What's this, what's this? Is this her fault or mine?Fans will recognize this as Angelo, the proud, punitive authoritarian surrogate-ruler in Measure for Measure. He has been talking with Isabella, who sought him out to beg mercy for her brother Claudio, sentenced to decapitation for illicit sex. The sex wasn't even all that illicit: it was consensual, and the lovers were betrothed. But Angelo is unmoved by her plea--until he discovers, to his horror, that he is suffused by the same kind of ungovernable passion (i.e here, for Isabella) that led Claudio to the mouth of his grave.
The tempter or the tempted, who sins most?
Not she: nor doth she tempt: but it is I
That, lying by the violet in the sun,
Do as the carrion does, not as the flower,
Corrupt with virtuous season. Can it be
That modesty may more betray our sense
Than woman's lightness? Having waste ground enough,
Shall we desire to raze the sanctuary
And pitch our evils there? O, fie, fie, fie!
What dost thou, or what art thou, Angelo?
Dost thou desire her foully for those things
That make her good? O, let her brother live!
Thieves for their robbery have authority
When judges steal themselves. What, do I love her,
That I desire to hear her speak again,
And feast upon her eyes? What is't I dream on?
O cunning enemy, that, to catch a saint,
With saints dost bait thy hook! Most dangerous
Is that temptation that doth goad us on
To sin in loving virtue: never could the strumpet,
With all her double vigour, art and nature,
Once stir my temper; but this virtuous maid
Subdues me quite. Even till now,
When men were fond, I smiled and wonder'd how.
I think I understand now (as I surely did not then) that it is not just a powerful speech in its own right, but rather also a pivotal item in the entire Shakespeare canon. Here we have a central figure in solilloquy, responding with shock and horror at the spectacle of his own inner self. Can we imagine any character any work ever before who might have responded to himself in the same way. Montaigne in his study perhaps, or Hamlet (whose own play appeared just a few years before). But that is the point: Harold Bloom says that Hamlet taught us what it is to be human; her Angelo continues the job.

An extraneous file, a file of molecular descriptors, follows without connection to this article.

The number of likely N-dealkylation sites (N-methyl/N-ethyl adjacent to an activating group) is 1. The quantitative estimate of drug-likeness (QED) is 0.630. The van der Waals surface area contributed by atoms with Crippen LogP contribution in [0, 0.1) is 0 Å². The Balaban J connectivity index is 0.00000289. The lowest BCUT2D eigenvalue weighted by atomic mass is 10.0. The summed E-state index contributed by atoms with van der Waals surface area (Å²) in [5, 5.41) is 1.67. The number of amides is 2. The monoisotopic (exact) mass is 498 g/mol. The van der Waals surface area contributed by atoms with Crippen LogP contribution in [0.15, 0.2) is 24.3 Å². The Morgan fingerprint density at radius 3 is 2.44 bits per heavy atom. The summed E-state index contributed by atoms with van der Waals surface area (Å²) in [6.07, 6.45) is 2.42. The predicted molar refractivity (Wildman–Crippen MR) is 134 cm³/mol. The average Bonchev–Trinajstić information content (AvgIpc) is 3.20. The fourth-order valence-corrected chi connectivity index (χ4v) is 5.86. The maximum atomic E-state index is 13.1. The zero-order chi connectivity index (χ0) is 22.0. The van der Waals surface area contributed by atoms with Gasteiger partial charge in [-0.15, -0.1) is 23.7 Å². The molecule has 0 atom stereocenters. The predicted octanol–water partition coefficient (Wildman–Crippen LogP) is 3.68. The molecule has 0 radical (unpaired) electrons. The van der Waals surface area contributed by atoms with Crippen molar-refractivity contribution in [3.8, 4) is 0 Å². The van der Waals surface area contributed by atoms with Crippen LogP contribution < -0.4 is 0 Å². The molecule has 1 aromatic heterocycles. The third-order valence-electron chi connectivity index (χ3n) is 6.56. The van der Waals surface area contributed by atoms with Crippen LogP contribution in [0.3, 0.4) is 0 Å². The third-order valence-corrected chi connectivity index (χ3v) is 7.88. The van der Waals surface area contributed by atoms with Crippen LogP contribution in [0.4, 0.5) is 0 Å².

Another thing I learned since my first encounter: Gielgud's Angelo evidently occupies a pivotal juncture in the development of modern British drama. I learn that Peter Brooks's presentation of Measure with Gielgud in 1950 proved an eye-opener for British audiences, creating a new understanding of the play and the part almost as revolutionary as Shakespeare's first introduction 350 years before (and not incidentally, did much to establish Brooks' own career).
I'm prompted to remember all this on having seen a new Measure here in Oregon at the Ashland Shakespeare Festival. It's a flawed performance of a flawed work but interesting in its flaws of both sorts. Say this about Shakespeare: he often wrote imperfect plays but he never wrote dull plays. And like no other artist except possibly Picasso, you can always see him pressing the envelope, exploring something new, trying to expand the frontiers of his own world. I may say more about the new Ashland performance later--I still haven't quite made up my mind about it. But that may be precisely the appeal of this imperfect work, in text and also in this performance: you know it is imperfect but it gets under your skin and you cannot let it go.
Biblio note: the Gielgud LP is an item in its own right; here's a brief Wiki introduction. Note to self, see if you can retrieve a copy of the LP. No, wait, I don't have anything to play it on.